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NetBSD 6.1.5 - man page for atf-formats (netbsd section 5)

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ATF-FORMATS(5)			     BSD File Formats Manual			   ATF-FORMATS(5)

NAME
     atf-formats -- machine-parseable data formats used by ATF

DESCRIPTION
     This manual page describes the multiple data formats used in ATF.	These formats affect con-
     figuration files, control files and any data that is externalized or internalized by the
     tools.

     Data files are always organized as follows:

	   Header1: Value1	      \
	       ...		      | head
	   HeaderN: ValueN	      /
				      mandatory blank line
	   Free-form text contents    \
	       ...		      | body
	       ...		      /

     A file must always contain a 'Content-Type' header and must always separate that header from
     the body with a blank line, even if the body is empty.

     The 'Content-Type' is always of the form:

	   Content-Type: application/X-atf-<subtype>; version="<version>"

     where 'subtype' indicates the specific file format and 'version' its format version.  This
     header must be the first one of the file.

     The main purpose of the 'Content-Type' header, aside from determining the format used in the
     file, is to allow future changes to a given format.  Whenever an incompatible change is
     made, the version is bumped by one.  By keeping the header in the first line, future ver-
     sions may even remove the need for such a header -- e.g. if some format was replaced by XML
     files, which have their own mandatory header.

     The rest of this document details the different format types.

   Format: application/X-atf-atffile, version: 1
     Atffiles are logically divided into three sections:

     o	 Test programs: the list of test programs that define the test suite described by the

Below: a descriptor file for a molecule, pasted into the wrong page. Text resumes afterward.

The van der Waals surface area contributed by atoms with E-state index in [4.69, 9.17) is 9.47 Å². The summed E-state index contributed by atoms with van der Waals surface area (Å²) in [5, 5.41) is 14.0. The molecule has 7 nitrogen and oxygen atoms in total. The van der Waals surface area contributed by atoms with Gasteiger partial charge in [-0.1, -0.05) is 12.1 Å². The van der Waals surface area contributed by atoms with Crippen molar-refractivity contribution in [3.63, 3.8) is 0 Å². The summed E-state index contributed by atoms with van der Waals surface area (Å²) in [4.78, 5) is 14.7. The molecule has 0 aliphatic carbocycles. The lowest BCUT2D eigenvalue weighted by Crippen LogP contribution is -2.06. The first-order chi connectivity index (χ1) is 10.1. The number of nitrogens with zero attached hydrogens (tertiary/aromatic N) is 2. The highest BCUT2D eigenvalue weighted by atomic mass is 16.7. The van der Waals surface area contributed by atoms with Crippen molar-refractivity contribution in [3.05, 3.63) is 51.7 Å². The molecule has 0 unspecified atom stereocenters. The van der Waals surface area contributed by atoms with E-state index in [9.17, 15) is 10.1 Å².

Atffile.

     o	 Meta-data properties: these define some constant values applicable to all the test pro-
	 grams defined in the file.  In some sense they define the properties that describe the
	 test suite.

     o	 Configuration variables: defaults for configuration variables that can be overridden
	 through configuration files or the command line.

     The grammar for Atffiles is the following:

	   DATA ::= ( ( CONF | PROP | TP )? COMMENT? NEWLINE )* EOF
	   CONF ::= 'conf:' WORD EQUAL STRING
	   PROP ::= 'prop:' WORD EQUAL STRING
	   TP ::= TPFILE | TPGLOB
	   TPFILE ::= 'tp: ' STRING
	   TPGLOB ::= 'tp-glob: ' STRING
	   STRING ::= WORD | '"' WORD* '"'

     The meaning of the constructions above is:

     CONF      Definition of a configuration variable.

     PROP      Definition of a meta-data property.

     TPFILE    Addition of a test program into the test suite.	The string is taken literally as
	       the program's name, and this program must exist.

     TPGLOB    Addition of multiple test programs into the test suite.	The string is taken as a
	       glob pattern, which may have or not have any matches in the current directory.

     An example:

	   prop: test-suite = utilities

	   conf: unprivileged-user = nobody

	   tp: t_cp
	   tp: t_mv
	   tp: t_df
	   tp-glob: t_dir_*

   Format: application/X-atf-config, version: 1
     Configuration files are very simple: they only contain a list of variable name/variable
     value pairs.  Their grammar is:

	   DATA ::= ( VAR? COMMENT? NEWLINE )* EOF
	   VAR ::= WORD EQUAL STRING